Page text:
Criminal Activities

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Entry Category: Criminal Activities

Wiley, Bill (Lynching of)

In late August 1897, an African American man was lynched in Cleveland County for allegedly killing one man and wounding another at a picnic near Kendall’s mill. Newspaper accounts from the time are confusing as to his identity. Some identify him as Bill Wiley, others as Bill Wiley Douglass, Wiley Douglass, or Bill/Will/William Wyatt. All of these names have been used in various assembled lists of lynching events; public records provide no confirmation of any of them. For convenience, he will be referred to as “Wiley” in this article. The date of the lynching is also in question. The Arkansas Gazette gave three dates in three different articles:, Sunday, August 22; Monday, August 23; and Tuesday, August 24. The Pine …

William (Lynching of) [1846]

On July 4, 1846, an enslaved man identified only as William was hanged by a mob in Columbia (Chicot County) for allegedly murdering Reece Hewitt, who was planter H. F. Walworth’s plantation overseer. In 1840, Reece Hewitt was living in Chicot County with another white male and thirty-seven enslaved people. Much more is known about his employer. Horace Fayette Walworth was an early landowner in Chicot County, having bought land in Point Chicot in 1828. In 1850, Walworth, originally from Mississippi, was living in Chicot County and owned real estate worth $104,000. The Times Picayune and Daily Picayune advertised Walworth’s two plantations for sale in November 1852 and January 1853. According to the 1856 diary of B. L. C. Wailes …

Williams, Albert (Lynching of)

On April 1, 1883, a seventeen-year-old African American named Albert Williams was lynched in El Dorado (Union County) for allegedly attacking the young daughter of John Askew. The only Albert Williams in the area at the time was the son of El Dorado farm laborer Carter Williams and his wife, Lou. He was approximately twelve years old in 1880; contrary to reports, this would have made him fifteen at the time of the lynching. John Askew was also living in El Dorado in 1880. He was a lawyer, and his household included his wife, Sarah, and a number of children, among whom was a five-year-old daughter named Tennessee. Although Williams’s alleged victim is not named, it is probable that it …

Williams, Ernest (Reported Lynching of)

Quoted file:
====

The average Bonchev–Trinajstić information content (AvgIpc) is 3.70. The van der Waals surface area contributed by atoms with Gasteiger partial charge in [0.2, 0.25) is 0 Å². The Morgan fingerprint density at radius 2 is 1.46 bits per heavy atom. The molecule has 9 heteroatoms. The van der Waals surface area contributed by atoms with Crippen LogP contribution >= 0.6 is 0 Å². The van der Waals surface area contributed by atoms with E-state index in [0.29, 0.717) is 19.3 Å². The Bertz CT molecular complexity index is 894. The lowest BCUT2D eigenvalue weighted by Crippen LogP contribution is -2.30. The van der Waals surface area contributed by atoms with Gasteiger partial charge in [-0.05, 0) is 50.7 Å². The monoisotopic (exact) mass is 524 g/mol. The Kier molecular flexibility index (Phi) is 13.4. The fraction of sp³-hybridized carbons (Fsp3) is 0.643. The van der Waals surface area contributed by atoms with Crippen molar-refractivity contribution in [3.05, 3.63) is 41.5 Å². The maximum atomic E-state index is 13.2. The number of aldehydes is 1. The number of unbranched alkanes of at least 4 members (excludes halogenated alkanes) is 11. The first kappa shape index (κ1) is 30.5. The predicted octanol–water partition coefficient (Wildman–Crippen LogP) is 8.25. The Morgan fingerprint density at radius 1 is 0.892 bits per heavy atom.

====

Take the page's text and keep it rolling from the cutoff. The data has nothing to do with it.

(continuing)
On June 21, 1908, the Arkansas Gazette reported that an African-American man named Ernest Williams was lynched at Parkdale (Ashley County) by a group of Black women. The report, if true, would be a unique event, with female-led mobs being rare to nonexistent, especially among African Americans lynching a fellow Black person. However, there are reasons to believe that this report was false and, instead, part of a larger pattern of slandering local emancipation celebrations. The report in the Gazette is datelined June 20 from Hamburg (Ashley County) and relays the following information: “A mob of enraged negro women dragged Ernest Williams, negro, to a telegraph pole on the outskirts of Parkdale, a town in this county, and lynched him …

Williams, John (Lynching of)

On July 4, 1912, an African-American man named John Williams was lynched near Plumerville (Conway County) for allegedly murdering a deputy sheriff who was trying to arrest him. Although the Arkansas Gazette calls the deputy sheriff Paul Leisner, most other sources say he was Paul Nisler. Nisler, whose full name was likely Herbert Paul Nisler, was twenty-one years old at the time of his death. He had been in Conway County since at least 1900, when he was living in Plumerville with his parents, Sherman and Nannie Nisler. In 1910, he was still living with his parents (his father this time listed as Andrew S. Nisler) and working on a farm in Howard Township. He was described by newspapers as …

Wilson, Alexander (Lynching of)

On October 20, 1919, an African-American man named Alexander (Alex) Wilson was lynched near Marianna (Lee County) for allegedly murdering Ruth Murrah (identified in many newspaper articles as Rosa or Rose), who was about nineteen years old. Wilson had attacked Ruth, who was killed, and a relative named Estelle, who escaped. There was a Murrah family in Lee County as early as 1880. Charles Murrah was working as a farm laborer in Bear Creek Township and living with his wife, Celia, and their one-year-old daughter, Mary. A family member (probably a daughter) named Clara Belle, age fourteen, married thirty-one-year-old William Clifton in August 1893. By 1900 Murrah, age fifty-four, owned his own farm in Bear Creek Township. Also in the …

Wilson, Hog (Lynching of)